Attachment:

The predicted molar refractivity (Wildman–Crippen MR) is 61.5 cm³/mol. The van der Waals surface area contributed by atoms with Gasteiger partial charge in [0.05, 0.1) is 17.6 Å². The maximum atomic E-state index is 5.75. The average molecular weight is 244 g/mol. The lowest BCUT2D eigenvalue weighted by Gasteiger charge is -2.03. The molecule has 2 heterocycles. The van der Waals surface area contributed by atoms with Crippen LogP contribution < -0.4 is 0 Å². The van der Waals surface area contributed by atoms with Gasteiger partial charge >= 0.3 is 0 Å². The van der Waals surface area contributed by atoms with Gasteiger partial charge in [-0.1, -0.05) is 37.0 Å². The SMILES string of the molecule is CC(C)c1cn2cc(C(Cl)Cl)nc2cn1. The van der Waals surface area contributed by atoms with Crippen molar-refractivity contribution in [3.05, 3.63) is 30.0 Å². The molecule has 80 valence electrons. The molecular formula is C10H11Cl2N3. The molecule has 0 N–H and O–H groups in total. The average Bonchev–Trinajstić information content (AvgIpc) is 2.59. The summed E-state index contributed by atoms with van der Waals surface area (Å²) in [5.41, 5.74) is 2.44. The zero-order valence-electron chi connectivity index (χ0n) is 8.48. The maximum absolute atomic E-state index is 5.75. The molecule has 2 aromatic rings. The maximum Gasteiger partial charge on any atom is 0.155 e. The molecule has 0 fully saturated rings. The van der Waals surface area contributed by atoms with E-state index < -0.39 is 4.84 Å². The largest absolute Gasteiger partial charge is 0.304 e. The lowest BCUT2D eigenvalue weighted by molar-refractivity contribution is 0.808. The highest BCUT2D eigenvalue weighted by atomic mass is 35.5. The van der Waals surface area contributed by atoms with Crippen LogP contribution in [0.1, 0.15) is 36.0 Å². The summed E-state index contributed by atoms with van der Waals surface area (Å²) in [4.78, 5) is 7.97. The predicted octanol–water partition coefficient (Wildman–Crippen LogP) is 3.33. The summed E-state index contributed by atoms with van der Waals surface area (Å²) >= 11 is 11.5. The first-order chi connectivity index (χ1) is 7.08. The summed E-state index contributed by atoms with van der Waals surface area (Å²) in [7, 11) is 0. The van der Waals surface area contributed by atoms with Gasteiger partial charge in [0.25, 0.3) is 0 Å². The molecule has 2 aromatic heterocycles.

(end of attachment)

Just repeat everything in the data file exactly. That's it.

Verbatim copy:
The predicted molar refractivity (Wildman–Crippen MR) is 61.5 cm³/mol. The van der Waals surface area contributed by atoms with Gasteiger partial charge in [0.05, 0.1) is 17.6 Å². The maximum atomic E-state index is 5.75. The average molecular weight is 244 g/mol. The lowest BCUT2D eigenvalue weighted by Gasteiger charge is -2.03. The molecule has 2 heterocycles. The van der Waals surface area contributed by atoms with Crippen LogP contribution < -0.4 is 0 Å². The van der Waals surface area contributed by atoms with Gasteiger partial charge >= 0.3 is 0 Å². The van der Waals surface area contributed by atoms with Gasteiger partial charge in [-0.1, -0.05) is 37.0 Å². The SMILES string of the molecule is CC(C)c1cn2cc(C(Cl)Cl)nc2cn1. The van der Waals surface area contributed by atoms with Crippen molar-refractivity contribution in [3.05, 3.63) is 30.0 Å². The molecule has 80 valence electrons. The molecular formula is C10H11Cl2N3. The molecule has 0 N–H and O–H groups in total. The average Bonchev–Trinajstić information content (AvgIpc) is 2.59. The summed E-state index contributed by atoms with van der Waals surface area (Å²) in [5.41, 5.74) is 2.44. The zero-order valence-electron chi connectivity index (χ0n) is 8.48. The maximum absolute atomic E-state index is 5.75. The molecule has 2 aromatic rings. The maximum Gasteiger partial charge on any atom is 0.155 e. The molecule has 0 fully saturated rings. The van der Waals surface area contributed by atoms with E-state index < -0.39 is 4.84 Å². The largest absolute Gasteiger partial charge is 0.304 e. The lowest BCUT2D eigenvalue weighted by molar-refractivity contribution is 0.808. The highest BCUT2D eigenvalue weighted by atomic mass is 35.5. The van der Waals surface area contributed by atoms with Crippen LogP contribution in [0.1, 0.15) is 36.0 Å². The summed E-state index contributed by atoms with van der Waals surface area (Å²) in [4.78, 5) is 7.97. The predicted octanol–water partition coefficient (Wildman–Crippen LogP) is 3.33. The summed E-state index contributed by atoms with van der Waals surface area (Å²) >= 11 is 11.5. The first-order chi connectivity index (χ1) is 7.08. The summed E-state index contributed by atoms with van der Waals surface area (Å²) in [7, 11) is 0. The van der Waals surface area contributed by atoms with Gasteiger partial charge in [0.25, 0.3) is 0 Å². The molecule has 2 aromatic heterocycles.